Energy Minister Adds to Calls for Noble, Delek to Divest Some Gas Acreage

Shalom echoes antitrust unit, says firms must reduce holdings to avoid status as a monopoly.

A drilling rig in the Leviathan gas field in the Mediterranean.
A drilling rig in the Leviathan gas field in the Mediterranean. Credit: Albatross

Energy Minister Silvan Shalom, reinforcing comments from the Antitrust Authority, on Tuesday said the two natural-gas firms operating the country’s largest offshore fields would have to sell some acreage to avoid being deemed a monopoly.

Shalom’s remarks were the most explicit in public since Israeli Antitrust Commissioner David Gilo said in December that the partnership between Texas-based Noble Energy and Israel’s Delek Group might constitute a monopoly.

In 2009 and 2010 the two firms discovered the Tamar and Leviathan fields in Israeli waters in the eastern Mediterranean. The discoveries turned import-dependent Israel into a potential energy exporter. Noble and Delek are the main shareholders in both fields.

The regulator’s comments jolted the firms, which said they were deferring further investment until matters became clearer, throwing off development timelines and endangering export deals.

Shalom said the government was working to find a balance between increasing competition and ensuring that the Tamar and Leviathan fields could be fully developed.

“Part of the decision will be that the gas companies will have to give up some of the reserves they have. ... It will happen,” Shalom told an energy conference in Tel Aviv.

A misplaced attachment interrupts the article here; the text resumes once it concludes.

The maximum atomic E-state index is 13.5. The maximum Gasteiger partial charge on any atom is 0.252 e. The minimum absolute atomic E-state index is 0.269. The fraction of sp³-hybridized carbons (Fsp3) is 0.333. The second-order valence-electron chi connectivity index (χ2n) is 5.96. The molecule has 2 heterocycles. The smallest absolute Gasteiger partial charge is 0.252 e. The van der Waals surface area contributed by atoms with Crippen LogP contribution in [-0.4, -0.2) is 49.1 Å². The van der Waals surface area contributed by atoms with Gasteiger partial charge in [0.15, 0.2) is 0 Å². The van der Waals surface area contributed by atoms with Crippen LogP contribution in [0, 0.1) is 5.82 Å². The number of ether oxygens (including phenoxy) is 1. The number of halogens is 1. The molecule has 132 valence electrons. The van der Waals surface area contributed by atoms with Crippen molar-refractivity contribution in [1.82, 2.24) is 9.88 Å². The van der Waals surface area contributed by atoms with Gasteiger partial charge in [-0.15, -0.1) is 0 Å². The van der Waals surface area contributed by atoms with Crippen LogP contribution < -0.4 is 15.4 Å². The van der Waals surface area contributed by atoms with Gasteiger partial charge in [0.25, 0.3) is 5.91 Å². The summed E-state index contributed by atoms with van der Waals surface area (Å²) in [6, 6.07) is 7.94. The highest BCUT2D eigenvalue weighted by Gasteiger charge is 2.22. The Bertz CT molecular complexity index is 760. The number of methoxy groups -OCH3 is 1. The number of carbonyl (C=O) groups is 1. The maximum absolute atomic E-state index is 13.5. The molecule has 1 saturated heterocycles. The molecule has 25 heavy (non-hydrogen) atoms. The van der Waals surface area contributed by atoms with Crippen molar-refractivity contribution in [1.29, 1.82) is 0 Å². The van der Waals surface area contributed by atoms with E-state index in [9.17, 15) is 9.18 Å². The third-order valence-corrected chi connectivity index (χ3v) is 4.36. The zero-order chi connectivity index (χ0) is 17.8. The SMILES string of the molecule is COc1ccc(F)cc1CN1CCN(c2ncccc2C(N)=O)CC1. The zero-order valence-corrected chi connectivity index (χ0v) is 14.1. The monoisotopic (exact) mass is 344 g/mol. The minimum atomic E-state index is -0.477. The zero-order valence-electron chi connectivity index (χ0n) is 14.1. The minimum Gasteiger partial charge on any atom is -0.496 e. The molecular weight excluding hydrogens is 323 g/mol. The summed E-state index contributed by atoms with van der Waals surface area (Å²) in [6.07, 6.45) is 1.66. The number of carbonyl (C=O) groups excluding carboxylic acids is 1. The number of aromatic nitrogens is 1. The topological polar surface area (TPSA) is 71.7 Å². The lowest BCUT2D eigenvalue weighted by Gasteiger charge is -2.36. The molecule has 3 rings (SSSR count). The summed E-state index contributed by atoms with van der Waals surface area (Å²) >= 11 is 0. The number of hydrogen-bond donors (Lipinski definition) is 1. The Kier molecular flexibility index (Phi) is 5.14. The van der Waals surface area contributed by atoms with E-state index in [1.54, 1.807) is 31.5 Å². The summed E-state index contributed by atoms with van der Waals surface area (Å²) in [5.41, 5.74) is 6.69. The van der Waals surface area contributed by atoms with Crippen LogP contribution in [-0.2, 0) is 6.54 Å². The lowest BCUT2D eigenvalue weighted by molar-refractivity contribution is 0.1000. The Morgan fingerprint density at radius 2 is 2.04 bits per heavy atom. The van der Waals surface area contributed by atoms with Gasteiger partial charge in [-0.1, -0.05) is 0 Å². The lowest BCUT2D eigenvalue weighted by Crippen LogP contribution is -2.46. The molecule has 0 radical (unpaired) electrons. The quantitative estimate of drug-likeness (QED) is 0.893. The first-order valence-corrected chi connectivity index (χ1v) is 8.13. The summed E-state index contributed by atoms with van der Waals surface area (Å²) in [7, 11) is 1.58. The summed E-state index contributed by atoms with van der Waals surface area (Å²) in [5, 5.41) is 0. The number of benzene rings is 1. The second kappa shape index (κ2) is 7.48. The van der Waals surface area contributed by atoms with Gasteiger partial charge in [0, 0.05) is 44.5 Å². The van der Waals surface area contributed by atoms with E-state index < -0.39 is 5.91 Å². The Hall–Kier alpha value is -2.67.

But he also said that political factors meant it would not be easy to attract new investors, given that many large foreign companies already had operations in Arab states that did not have good ties with Israel.

“The Israeli market is a small market. And the interests they have in Saudi Arabia and the Persian Gulf states ... are much bigger. ... So to bring them here as competitors to other groups is not simple,” he said.

Delek, which owns stakes in the fields through subsidiaries Delek Drilling and Avner, said it was cooperating with the regulators to get Leviathan’s development back on track.

“There is a window of opportunity that is very, very small ... a real window of opportunity to find a longer-term solution,” Gideon Tadmor, chairman of Delek Drilling and CEO of Avner, said at the conference.

Noble and Delek have already agreed to sell their licenses to two smaller gas fields nearby. Officials have said other options being discussed are splitting up the consortium so the partners sell gas as competitors, or selling stakes in either Tamar or Leviathan.



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